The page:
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Rao Konidena's picture
Independent Consultant Rakon Energy LLC

Rao Konidena found Rakon Energy LLC because Rao is passionate about connecting clients to cost-effective solutions in energy consulting, storage, distributed energy resources, and electricity...

  • Member since 2014
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  • Feb 18, 2022
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I am glad FERC has followed up FERC Order 881 mandating Ambient Adjusted Ratings (AARs), issued December 2021 with this Notice of Inquiry on Dynamic Line Ratings (DLRs). Taken in total AARs and DLRs are part of the Grid Enhancing Technologies.

FERC defines AARs as, “propose to define an ambient-adjusted line rating, or AAR, as a transmission line rating that:  (1) applies to a time period of not greater than one hour; (2) reflects an up-to-date forecast of ambient air temperature across the time period to which the rating applies; and (3) is calculated at least each hour, if not more frequently.”

FERC defined[1] Dynamic Line Ratings DLR as "as a transmission line rating that: (1) applies to a time period of not greater than one hour; (2) reflects up-to-date forecasts of inputs such as (but not limited to) ambient air temperature, wind, solar irradiance intensity, transmission line tension, or transmission line sag; and (3) is calculated at least each hour, if not more frequently."

FERC Staff White paper is a good reference for both AARs and DLRs. https://www.ferc.gov/sites/default/files/2020-05/tran-line-ratings.pdf


[1] FERC NOPR on Transmission Line Ratings, eLibrary | File List (ferc.gov)

It remains to be seen how fast transmission providers like transmission owners and independent system operators implement GETs in interconnecting renewable projects because interconnection queues are backlogged by 2-3 years at most grid operators.

In the words of Pine Gate Renewables who submitted these comments in the FERC Advanced Notice of Proposed Rulemaking (ANOPR), this is the issue, “Pine Gate has advocated for GETs to be considered in the interconnection process as a means of reducing the need for costly network upgrades, but is often met by resistance from RTOs/ISOs and transmission owners. In one such case in an eastern RTO/ISO, Pine Gate is developing a solar project that will interconnect to a transmission line on which much of the capacity is currently being used by a thermal generator that has committed to retiring in the near future. The RTO/ISO has determined that the interconnection of the solar project will cause an overload on the transmission line and therefore has allocated to the solar project tens of millions of dollars of network upgrades. However, once the thermal generator retires, the transmission line would no longer be overloaded, thereby eliminating the need for the costly network upgrades. Pine Gate has proposed that the RTO/ISO and transmission owner consider using DLR and Advanced Power Flow Controls as a means maximizing existing capacity on the transmission line and rerouting flows around the potential overload until the thermal generator retires. This would alleviate the need for the costly network upgrades and allow the solar project to come online much faster. Unfortunately, neither the RTO/ISO nor transmission owner has committed to seriously considering GETs as a potential solution.”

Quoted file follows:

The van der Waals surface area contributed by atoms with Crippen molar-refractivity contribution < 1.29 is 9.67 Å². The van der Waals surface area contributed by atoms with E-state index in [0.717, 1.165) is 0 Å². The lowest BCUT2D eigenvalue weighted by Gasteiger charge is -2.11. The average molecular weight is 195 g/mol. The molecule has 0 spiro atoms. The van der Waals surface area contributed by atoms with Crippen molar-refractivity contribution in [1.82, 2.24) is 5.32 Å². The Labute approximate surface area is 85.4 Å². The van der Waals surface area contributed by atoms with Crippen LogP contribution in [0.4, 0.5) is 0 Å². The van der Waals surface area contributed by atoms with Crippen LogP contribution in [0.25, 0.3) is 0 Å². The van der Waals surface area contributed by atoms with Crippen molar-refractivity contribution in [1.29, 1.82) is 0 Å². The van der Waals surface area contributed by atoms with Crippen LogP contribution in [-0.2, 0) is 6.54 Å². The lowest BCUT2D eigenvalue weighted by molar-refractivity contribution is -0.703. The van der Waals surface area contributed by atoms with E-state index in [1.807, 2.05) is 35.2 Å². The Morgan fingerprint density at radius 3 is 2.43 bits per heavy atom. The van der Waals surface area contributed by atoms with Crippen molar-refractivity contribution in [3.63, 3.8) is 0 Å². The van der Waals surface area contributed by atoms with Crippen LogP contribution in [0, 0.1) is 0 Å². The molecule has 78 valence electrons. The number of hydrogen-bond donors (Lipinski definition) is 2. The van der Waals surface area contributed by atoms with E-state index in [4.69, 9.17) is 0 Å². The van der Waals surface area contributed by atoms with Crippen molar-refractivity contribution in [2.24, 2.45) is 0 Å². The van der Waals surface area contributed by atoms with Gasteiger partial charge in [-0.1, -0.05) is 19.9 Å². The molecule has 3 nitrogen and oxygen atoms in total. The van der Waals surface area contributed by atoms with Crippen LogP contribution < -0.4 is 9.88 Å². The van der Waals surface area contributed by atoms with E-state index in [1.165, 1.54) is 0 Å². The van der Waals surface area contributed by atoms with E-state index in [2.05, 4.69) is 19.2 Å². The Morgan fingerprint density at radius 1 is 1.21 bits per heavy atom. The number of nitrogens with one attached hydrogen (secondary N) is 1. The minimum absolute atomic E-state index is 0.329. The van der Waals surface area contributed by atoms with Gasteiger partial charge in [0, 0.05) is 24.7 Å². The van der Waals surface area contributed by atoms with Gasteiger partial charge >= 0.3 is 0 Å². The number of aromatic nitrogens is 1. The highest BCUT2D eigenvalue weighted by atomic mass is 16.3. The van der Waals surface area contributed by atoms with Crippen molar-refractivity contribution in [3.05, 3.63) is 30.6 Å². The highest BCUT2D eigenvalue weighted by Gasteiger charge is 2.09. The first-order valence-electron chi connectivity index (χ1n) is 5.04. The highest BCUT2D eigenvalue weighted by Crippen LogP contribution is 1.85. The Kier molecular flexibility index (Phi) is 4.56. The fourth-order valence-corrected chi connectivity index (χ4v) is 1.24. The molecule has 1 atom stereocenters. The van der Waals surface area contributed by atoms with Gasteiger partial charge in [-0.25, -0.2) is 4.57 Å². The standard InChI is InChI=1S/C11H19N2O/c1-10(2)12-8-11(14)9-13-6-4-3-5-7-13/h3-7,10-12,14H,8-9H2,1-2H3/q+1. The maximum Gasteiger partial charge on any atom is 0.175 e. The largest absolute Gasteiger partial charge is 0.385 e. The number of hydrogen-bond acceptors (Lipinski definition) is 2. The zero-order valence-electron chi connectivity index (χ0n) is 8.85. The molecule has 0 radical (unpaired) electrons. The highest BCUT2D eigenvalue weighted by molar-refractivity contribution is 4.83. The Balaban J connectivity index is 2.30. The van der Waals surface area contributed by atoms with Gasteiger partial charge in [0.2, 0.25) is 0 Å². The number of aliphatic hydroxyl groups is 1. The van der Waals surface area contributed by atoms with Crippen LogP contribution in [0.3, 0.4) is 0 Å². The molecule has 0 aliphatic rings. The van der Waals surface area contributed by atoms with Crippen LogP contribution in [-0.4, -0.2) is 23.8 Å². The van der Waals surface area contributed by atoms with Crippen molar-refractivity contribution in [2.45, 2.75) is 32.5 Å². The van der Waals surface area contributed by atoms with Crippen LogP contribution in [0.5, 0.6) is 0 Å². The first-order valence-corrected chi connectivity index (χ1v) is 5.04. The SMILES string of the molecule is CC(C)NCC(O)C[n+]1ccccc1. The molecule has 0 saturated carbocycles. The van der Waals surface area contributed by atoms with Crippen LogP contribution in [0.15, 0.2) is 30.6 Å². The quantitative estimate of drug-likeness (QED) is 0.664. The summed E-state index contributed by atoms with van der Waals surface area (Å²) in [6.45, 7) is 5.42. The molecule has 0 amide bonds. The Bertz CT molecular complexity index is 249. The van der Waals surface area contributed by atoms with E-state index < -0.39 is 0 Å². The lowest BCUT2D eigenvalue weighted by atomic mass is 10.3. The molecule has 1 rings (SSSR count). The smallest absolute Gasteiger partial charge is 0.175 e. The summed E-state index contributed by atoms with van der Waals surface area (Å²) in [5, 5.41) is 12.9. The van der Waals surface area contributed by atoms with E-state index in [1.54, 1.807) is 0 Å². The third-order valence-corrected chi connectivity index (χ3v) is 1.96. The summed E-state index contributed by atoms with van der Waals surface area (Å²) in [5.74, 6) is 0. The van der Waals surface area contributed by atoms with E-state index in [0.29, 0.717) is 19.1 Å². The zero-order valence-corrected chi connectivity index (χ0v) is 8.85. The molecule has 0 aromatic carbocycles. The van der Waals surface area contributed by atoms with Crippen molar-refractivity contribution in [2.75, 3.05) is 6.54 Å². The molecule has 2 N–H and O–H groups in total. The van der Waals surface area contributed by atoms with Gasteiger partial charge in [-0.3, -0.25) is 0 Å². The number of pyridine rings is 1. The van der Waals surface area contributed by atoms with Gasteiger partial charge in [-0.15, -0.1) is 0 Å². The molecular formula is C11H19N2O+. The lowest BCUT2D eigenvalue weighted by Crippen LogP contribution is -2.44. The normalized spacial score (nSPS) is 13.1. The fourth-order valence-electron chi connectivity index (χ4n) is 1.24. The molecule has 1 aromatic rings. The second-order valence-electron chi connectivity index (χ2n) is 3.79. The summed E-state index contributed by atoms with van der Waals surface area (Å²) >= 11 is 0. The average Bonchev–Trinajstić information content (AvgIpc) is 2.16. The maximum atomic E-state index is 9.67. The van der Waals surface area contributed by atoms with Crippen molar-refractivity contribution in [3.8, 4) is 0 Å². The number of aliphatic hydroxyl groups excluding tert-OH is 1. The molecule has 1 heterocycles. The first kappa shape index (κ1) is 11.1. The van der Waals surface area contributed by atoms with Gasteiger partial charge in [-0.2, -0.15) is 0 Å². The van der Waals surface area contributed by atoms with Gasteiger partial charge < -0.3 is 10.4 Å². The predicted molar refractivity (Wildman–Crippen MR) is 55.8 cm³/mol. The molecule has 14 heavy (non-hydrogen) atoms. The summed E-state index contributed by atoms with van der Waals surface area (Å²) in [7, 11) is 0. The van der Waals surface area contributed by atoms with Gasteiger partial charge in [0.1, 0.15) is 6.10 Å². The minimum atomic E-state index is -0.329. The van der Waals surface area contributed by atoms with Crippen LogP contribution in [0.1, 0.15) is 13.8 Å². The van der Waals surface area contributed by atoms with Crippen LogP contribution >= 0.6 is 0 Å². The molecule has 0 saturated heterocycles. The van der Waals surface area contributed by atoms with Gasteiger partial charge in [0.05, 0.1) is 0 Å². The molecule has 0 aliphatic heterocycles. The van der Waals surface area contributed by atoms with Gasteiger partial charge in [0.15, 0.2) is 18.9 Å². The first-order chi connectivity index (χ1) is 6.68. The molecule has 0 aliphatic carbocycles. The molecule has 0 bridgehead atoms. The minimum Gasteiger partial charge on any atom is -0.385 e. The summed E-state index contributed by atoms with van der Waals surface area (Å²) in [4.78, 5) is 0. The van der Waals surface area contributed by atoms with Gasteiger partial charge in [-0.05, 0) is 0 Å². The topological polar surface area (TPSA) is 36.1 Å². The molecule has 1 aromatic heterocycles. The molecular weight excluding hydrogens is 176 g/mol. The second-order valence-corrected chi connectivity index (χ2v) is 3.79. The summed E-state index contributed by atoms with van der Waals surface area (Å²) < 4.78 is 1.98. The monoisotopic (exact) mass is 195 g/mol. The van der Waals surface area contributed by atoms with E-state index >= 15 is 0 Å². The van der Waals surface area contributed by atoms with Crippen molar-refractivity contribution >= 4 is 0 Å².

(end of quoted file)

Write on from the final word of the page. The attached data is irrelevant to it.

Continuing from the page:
On the other hand, MISO says (in the same docket), "it would not be good utility practice to rely on ambient adjusted ratings or dynamic line ratings within the generation interconnection process”.

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Matt Chester's picture
Matt Chester on Feb 18, 2022

Unfortunately, neither the RTO/ISO nor transmission owner has committed to seriously considering GETs as a potential solution.

Is this just a matter of misaligned incentives? How do other countries handle such issues? 

Rao Konidena's picture
Rao Konidena on Mar 2, 2022

Part misaligned incentives. Part lack of will to correct the situation by including newer technologies to reduce the backlog of generator interconnection projects.

Bob Meinetz's picture
Bob Meinetz on Mar 2, 2022